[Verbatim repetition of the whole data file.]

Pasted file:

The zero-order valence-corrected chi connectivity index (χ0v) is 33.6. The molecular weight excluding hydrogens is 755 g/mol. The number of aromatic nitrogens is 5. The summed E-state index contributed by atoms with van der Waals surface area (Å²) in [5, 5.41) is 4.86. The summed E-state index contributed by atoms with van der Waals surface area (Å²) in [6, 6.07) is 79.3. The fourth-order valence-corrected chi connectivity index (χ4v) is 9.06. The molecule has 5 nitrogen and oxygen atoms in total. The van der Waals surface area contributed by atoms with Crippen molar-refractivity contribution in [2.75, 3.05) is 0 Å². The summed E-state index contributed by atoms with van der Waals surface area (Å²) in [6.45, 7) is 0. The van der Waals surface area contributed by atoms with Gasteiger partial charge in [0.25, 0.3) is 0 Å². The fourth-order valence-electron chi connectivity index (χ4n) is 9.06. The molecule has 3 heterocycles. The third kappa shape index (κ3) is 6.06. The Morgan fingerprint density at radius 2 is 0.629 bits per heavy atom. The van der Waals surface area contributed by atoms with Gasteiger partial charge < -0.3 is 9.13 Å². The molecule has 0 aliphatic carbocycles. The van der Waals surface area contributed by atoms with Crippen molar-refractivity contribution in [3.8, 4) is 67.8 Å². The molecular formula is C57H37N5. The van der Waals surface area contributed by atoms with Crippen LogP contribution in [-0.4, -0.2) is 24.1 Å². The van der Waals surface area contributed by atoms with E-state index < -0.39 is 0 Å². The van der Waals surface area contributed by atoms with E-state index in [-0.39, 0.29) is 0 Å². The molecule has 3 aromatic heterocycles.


The zero-order valence-corrected chi connectivity index (χ0v) is 33.6. The molecular weight excluding hydrogens is 755 g/mol. The number of aromatic nitrogens is 5. The summed E-state index contributed by atoms with van der Waals surface area (Å²) in [5, 5.41) is 4.86. The summed E-state index contributed by atoms with van der Waals surface area (Å²) in [6, 6.07) is 79.3. The fourth-order valence-corrected chi connectivity index (χ4v) is 9.06. The molecule has 5 nitrogen and oxygen atoms in total. The van der Waals surface area contributed by atoms with Crippen molar-refractivity contribution in [2.75, 3.05) is 0 Å². The summed E-state index contributed by atoms with van der Waals surface area (Å²) in [6.45, 7) is 0. The van der Waals surface area contributed by atoms with Gasteiger partial charge in [0.25, 0.3) is 0 Å². The fourth-order valence-electron chi connectivity index (χ4n) is 9.06. The molecule has 3 heterocycles. The third kappa shape index (κ3) is 6.06. The Morgan fingerprint density at radius 2 is 0.629 bits per heavy atom. The van der Waals surface area contributed by atoms with Gasteiger partial charge < -0.3 is 9.13 Å². The molecule has 0 aliphatic carbocycles. The van der Waals surface area contributed by atoms with Crippen molar-refractivity contribution in [3.8, 4) is 67.8 Å². The molecular formula is C57H37N5. The van der Waals surface area contributed by atoms with Crippen LogP contribution in [-0.4, -0.2) is 24.1 Å². The van der Waals surface area contributed by atoms with E-state index < -0.39 is 0 Å². The van der Waals surface area contributed by atoms with E-state index in [-0.39, 0.29) is 0 Å². The molecule has 3 aromatic heterocycles.